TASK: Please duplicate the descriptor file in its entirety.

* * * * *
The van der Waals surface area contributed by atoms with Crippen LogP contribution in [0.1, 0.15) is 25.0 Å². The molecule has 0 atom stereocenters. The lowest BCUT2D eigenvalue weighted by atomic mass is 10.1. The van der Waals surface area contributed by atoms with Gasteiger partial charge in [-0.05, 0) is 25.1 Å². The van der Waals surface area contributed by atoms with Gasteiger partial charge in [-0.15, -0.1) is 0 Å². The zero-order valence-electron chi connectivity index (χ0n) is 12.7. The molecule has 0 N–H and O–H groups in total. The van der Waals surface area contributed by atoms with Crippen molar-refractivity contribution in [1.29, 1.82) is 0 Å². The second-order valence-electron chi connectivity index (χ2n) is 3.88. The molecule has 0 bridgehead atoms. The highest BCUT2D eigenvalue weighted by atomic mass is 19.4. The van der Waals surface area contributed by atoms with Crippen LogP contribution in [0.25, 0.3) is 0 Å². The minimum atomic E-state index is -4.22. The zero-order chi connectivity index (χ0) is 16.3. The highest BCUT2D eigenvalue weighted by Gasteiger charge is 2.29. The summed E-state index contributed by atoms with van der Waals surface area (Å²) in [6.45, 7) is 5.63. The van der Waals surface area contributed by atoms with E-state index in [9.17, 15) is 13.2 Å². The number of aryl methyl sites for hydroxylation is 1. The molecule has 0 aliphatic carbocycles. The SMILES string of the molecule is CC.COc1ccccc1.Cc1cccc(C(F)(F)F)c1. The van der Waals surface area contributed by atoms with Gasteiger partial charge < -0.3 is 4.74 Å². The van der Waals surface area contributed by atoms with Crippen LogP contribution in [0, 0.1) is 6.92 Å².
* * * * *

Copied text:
The van der Waals surface area contributed by atoms with Crippen LogP contribution in [0.1, 0.15) is 25.0 Å². The molecule has 0 atom stereocenters. The lowest BCUT2D eigenvalue weighted by atomic mass is 10.1. The van der Waals surface area contributed by atoms with Gasteiger partial charge in [-0.05, 0) is 25.1 Å². The van der Waals surface area contributed by atoms with Gasteiger partial charge in [-0.15, -0.1) is 0 Å². The zero-order valence-electron chi connectivity index (χ0n) is 12.7. The molecule has 0 N–H and O–H groups in total. The van der Waals surface area contributed by atoms with Crippen molar-refractivity contribution in [1.29, 1.82) is 0 Å². The second-order valence-electron chi connectivity index (χ2n) is 3.88. The molecule has 0 bridgehead atoms. The highest BCUT2D eigenvalue weighted by atomic mass is 19.4. The van der Waals surface area contributed by atoms with Crippen LogP contribution in [0.25, 0.3) is 0 Å². The minimum atomic E-state index is -4.22. The zero-order chi connectivity index (χ0) is 16.3. The highest BCUT2D eigenvalue weighted by Gasteiger charge is 2.29. The summed E-state index contributed by atoms with van der Waals surface area (Å²) in [6.45, 7) is 5.63. The van der Waals surface area contributed by atoms with E-state index in [9.17, 15) is 13.2 Å². The number of aryl methyl sites for hydroxylation is 1. The molecule has 0 aliphatic carbocycles. The SMILES string of the molecule is CC.COc1ccccc1.Cc1cccc(C(F)(F)F)c1. The van der Waals surface area contributed by atoms with Gasteiger partial charge < -0.3 is 4.74 Å². The van der Waals surface area contributed by atoms with Crippen LogP contribution in [0, 0.1) is 6.92 Å².